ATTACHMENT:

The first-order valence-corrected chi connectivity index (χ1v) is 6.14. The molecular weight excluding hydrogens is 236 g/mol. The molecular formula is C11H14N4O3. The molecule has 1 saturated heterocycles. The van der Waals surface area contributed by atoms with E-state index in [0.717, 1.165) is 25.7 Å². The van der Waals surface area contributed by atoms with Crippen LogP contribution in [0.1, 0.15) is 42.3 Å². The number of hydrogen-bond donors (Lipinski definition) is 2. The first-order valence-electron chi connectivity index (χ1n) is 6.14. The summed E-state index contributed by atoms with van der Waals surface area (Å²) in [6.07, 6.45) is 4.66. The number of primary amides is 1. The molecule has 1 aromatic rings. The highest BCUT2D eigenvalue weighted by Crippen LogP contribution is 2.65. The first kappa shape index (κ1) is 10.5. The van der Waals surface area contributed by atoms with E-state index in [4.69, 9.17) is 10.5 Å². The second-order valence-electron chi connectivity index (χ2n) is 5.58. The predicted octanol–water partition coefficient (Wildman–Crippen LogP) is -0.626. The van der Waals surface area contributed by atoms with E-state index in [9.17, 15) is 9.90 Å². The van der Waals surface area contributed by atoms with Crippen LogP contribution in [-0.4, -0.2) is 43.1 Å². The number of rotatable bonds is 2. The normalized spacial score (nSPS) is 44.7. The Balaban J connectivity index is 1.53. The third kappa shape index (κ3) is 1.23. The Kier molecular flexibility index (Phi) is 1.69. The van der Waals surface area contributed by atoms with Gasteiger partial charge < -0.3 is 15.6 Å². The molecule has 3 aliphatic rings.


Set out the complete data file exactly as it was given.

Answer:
The first-order valence-corrected chi connectivity index (χ1v) is 6.14. The molecular weight excluding hydrogens is 236 g/mol. The molecular formula is C11H14N4O3. The molecule has 1 saturated heterocycles. The van der Waals surface area contributed by atoms with E-state index in [0.717, 1.165) is 25.7 Å². The van der Waals surface area contributed by atoms with Crippen LogP contribution in [0.1, 0.15) is 42.3 Å². The number of hydrogen-bond donors (Lipinski definition) is 2. The first-order valence-electron chi connectivity index (χ1n) is 6.14. The summed E-state index contributed by atoms with van der Waals surface area (Å²) in [6.07, 6.45) is 4.66. The number of primary amides is 1. The molecule has 1 aromatic rings. The highest BCUT2D eigenvalue weighted by Crippen LogP contribution is 2.65. The first kappa shape index (κ1) is 10.5. The van der Waals surface area contributed by atoms with E-state index in [4.69, 9.17) is 10.5 Å². The second-order valence-electron chi connectivity index (χ2n) is 5.58. The predicted octanol–water partition coefficient (Wildman–Crippen LogP) is -0.626. The van der Waals surface area contributed by atoms with E-state index in [9.17, 15) is 9.90 Å². The van der Waals surface area contributed by atoms with Crippen LogP contribution in [-0.4, -0.2) is 43.1 Å². The number of rotatable bonds is 2. The normalized spacial score (nSPS) is 44.7. The Balaban J connectivity index is 1.53. The third kappa shape index (κ3) is 1.23. The Kier molecular flexibility index (Phi) is 1.69. The van der Waals surface area contributed by atoms with Gasteiger partial charge < -0.3 is 15.6 Å². The molecule has 3 aliphatic rings.